Promoting American Democracy Through Preservice Teachers' Experiential Learning Activities
A literate society is the very heart of a democracy. Citizens are empowered
by the acquisition of literacy skills that enable them to think critically,
engage in meaningful discourse, and develop effective action plans.
One need look no further than the inspiring life of Paulo Friere, who was
imprisoned because of his efforts to educate the poor through his literacy
campaigns. Friere’s groundbreaking work (1970) documents how a “culture of
silence” created by illiteracy can be fought through instructional methods
that can liberate individuals from exploitative systems.
Education is the catalyst for individual advancement and ongoing development
of a democratic society. While educational equity is a necessity for democratic
goals to be realized, many of our urban schools are woefully inadequate in
providing a quality education for all students.
Dewey’s (1899) assertion that education and democracy are intimately connected
provides the theoretical rationale for this session. He stated that education
should have a purpose for both society and the individual student. The programs
described in this session serve both purposes.
This session will focus on a discussion of two highly successful literacy training
programs for preservice teachers, with course-related, field-based experiential
learning opportunities. Built upon a Constructivist approach to learning,
the academic course components provide a theoretical framework that enhances
the experiential component; subsequent reflection brings theories to life
and helps students apply them to practice.
These programs demonstrate how preservice teachers play a role in igniting
the spark of democracy in tomorrow’s citizens.
This interactive session will begin with a think-pair-share brainstorming
activity focusing on the characteristics of a democratic society. The
participants’ framework, comprised of their joint responses, will be referenced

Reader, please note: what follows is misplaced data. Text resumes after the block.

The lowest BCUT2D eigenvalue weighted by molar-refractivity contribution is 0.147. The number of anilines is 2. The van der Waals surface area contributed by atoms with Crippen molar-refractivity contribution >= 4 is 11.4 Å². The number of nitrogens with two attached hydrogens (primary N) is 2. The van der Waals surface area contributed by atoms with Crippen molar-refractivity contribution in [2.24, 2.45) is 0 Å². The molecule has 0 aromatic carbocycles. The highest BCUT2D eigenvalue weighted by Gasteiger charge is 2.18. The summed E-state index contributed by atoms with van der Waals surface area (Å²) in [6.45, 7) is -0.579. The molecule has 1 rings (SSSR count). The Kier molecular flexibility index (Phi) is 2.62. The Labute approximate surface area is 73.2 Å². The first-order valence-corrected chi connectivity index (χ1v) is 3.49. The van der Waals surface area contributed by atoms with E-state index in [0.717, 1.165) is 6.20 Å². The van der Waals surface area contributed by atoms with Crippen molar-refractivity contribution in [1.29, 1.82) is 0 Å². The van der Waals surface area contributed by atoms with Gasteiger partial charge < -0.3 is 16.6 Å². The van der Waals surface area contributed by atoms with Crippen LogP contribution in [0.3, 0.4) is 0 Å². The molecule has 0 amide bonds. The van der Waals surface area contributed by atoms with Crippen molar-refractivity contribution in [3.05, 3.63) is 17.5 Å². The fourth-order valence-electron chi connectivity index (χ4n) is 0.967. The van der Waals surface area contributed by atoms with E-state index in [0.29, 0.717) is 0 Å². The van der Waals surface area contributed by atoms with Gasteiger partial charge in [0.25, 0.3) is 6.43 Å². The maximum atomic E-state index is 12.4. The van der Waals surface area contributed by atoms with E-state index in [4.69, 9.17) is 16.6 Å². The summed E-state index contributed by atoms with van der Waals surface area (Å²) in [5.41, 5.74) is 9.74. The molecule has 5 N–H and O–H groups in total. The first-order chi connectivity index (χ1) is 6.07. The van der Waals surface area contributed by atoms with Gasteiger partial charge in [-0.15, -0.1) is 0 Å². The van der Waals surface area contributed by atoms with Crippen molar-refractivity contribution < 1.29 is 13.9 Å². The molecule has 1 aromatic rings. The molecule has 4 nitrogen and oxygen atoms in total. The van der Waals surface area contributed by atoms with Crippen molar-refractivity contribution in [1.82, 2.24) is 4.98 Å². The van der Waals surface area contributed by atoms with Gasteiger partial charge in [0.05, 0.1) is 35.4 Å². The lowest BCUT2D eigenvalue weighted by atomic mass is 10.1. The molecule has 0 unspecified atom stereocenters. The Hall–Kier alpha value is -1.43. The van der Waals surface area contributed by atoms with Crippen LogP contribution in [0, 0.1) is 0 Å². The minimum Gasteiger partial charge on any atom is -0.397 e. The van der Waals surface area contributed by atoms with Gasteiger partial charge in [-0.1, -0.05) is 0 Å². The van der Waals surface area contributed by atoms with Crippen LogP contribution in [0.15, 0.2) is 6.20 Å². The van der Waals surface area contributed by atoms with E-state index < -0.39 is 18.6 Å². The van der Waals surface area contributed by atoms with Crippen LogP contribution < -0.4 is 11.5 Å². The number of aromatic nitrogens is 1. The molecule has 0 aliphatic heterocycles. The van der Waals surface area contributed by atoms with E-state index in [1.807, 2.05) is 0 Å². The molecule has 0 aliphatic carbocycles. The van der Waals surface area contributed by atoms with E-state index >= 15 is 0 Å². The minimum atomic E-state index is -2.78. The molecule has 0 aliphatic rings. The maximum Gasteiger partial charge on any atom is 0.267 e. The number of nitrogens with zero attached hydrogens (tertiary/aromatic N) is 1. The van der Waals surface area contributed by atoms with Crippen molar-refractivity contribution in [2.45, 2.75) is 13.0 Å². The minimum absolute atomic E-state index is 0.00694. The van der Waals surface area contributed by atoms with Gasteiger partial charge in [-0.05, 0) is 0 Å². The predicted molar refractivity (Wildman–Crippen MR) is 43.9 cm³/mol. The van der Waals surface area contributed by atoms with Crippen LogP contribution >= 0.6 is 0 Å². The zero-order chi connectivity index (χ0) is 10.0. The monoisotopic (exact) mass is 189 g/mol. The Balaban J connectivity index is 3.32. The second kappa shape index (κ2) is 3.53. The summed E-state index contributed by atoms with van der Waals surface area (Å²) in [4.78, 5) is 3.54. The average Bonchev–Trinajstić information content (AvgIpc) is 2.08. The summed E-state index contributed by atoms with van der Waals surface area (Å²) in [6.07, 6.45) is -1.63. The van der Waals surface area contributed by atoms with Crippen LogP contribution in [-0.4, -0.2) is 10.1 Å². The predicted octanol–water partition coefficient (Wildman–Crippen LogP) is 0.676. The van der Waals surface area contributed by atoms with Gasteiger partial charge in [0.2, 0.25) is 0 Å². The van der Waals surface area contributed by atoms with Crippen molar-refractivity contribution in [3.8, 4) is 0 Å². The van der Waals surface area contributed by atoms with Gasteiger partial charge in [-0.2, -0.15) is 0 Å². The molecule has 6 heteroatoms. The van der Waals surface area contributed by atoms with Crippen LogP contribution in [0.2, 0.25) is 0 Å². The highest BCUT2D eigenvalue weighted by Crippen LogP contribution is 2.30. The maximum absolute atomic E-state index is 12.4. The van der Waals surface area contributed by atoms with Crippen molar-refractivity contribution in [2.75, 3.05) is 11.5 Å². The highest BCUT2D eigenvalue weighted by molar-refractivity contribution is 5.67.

during the discussion of these and other programs.
Speaker One will discuss the impact of the award winning program, Student
Literacy Corps. Initially funded by a U.S. Department of Education grant
(1990), this course-based tutoring program serves the profound literacy needs
of students in a high-needs district. For most preservice teachers, it is only
through fieldwork that the veil is lifted; they learn firsthand about
educational inequities that exist and become aware of the need for change in a
system that promotes a predestined curtailment of opportunities.
Speaker Two will describe the successful service-learning program connected to
one course: Reading and Writing in Content Areas. Preservice secondary teachers
participating in this middle school-based course provide invaluable tutorial
support through the College’s Reading, Writing, and Study Skills Workshop. It
is through this program that middle schoolers begin to develop an enhanced
sense of self-efficacy and agency, which are critical components of members of
a democratic society. At the same time, preservice teachers develop an
appreciation of the importance of teaching literacy skills across the
curriculum. Qualitative assessments from preservice teachers provide evidence
of these programs' success.
Participants will share other successful models. Sample course and teaching
materials will also be distributed.